Thanks!!!

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    1. Oh good! I'm so glad this resonated with you. I hope it works as well for you as it did me. Sending good writing vibes for your deadline.

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  3. Interesting. Did you start with just key scenes, or "most" scenes or a complete scene list. Do you have typical page with your reminder tags we could see? I like this approach!

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    1. I did my outline first just like always, which starts with the major plot points. then I flesh out the steps to get to each of those points. Usually a paragraph per scene.

      Afterward, I started with the opening scene and wrote chronologically. If I wasn't sure what to do in a scene and it really had me stumped. I moved to the next one.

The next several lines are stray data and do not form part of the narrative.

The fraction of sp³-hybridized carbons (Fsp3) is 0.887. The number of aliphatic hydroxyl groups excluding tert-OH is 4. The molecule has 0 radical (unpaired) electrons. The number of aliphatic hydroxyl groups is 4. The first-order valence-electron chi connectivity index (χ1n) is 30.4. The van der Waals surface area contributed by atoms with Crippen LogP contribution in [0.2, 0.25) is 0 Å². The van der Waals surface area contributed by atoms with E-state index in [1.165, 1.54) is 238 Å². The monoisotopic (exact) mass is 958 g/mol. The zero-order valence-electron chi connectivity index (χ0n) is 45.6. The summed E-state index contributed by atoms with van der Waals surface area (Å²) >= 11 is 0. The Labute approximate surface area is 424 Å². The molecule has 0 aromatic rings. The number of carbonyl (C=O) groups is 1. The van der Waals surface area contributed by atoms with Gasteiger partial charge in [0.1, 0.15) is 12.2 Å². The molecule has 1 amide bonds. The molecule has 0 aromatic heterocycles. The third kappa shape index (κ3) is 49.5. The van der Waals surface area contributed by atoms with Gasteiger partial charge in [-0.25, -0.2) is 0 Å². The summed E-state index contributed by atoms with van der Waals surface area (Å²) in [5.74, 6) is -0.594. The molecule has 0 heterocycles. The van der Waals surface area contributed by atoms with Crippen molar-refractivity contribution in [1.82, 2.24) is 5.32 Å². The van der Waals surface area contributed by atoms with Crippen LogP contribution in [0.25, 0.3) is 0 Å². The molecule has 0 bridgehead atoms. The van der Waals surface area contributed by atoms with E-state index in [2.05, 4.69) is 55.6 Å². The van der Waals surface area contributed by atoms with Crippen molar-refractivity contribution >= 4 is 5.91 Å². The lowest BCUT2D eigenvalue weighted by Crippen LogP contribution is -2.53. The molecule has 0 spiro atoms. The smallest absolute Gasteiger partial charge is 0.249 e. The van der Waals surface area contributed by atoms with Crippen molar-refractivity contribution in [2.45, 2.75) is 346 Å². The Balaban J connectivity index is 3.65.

Occasionally I jumped around a bit and wrote other scenes out of order, but only during word sprints for NaNo (grin).

      I've already fleshed out of most of my notes, but I'll see if I can find something in the end I haven't yet for you.

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  4. Thank you for this interesting and helpful article, Janice.

    I have written the plot first and it worked for that story. It hasn't worked for others. Those manuscripts demanded a different approach.

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    1. I suspect that will be the case. The more plot-heavy the genre or book, the better this will probably work.

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  5. This is great! I do something similar already, but it's not nearly as systematic; I just highlight places I want to come back to. I particularly appreciate the [category] coding system you've created. I'm definitely going to start using it!

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    Replies
    1. Thanks! The brackets are awesome. They're easy to write (no hitting the shift key!)and easy to search for later since you don't usually use brackets in a novel.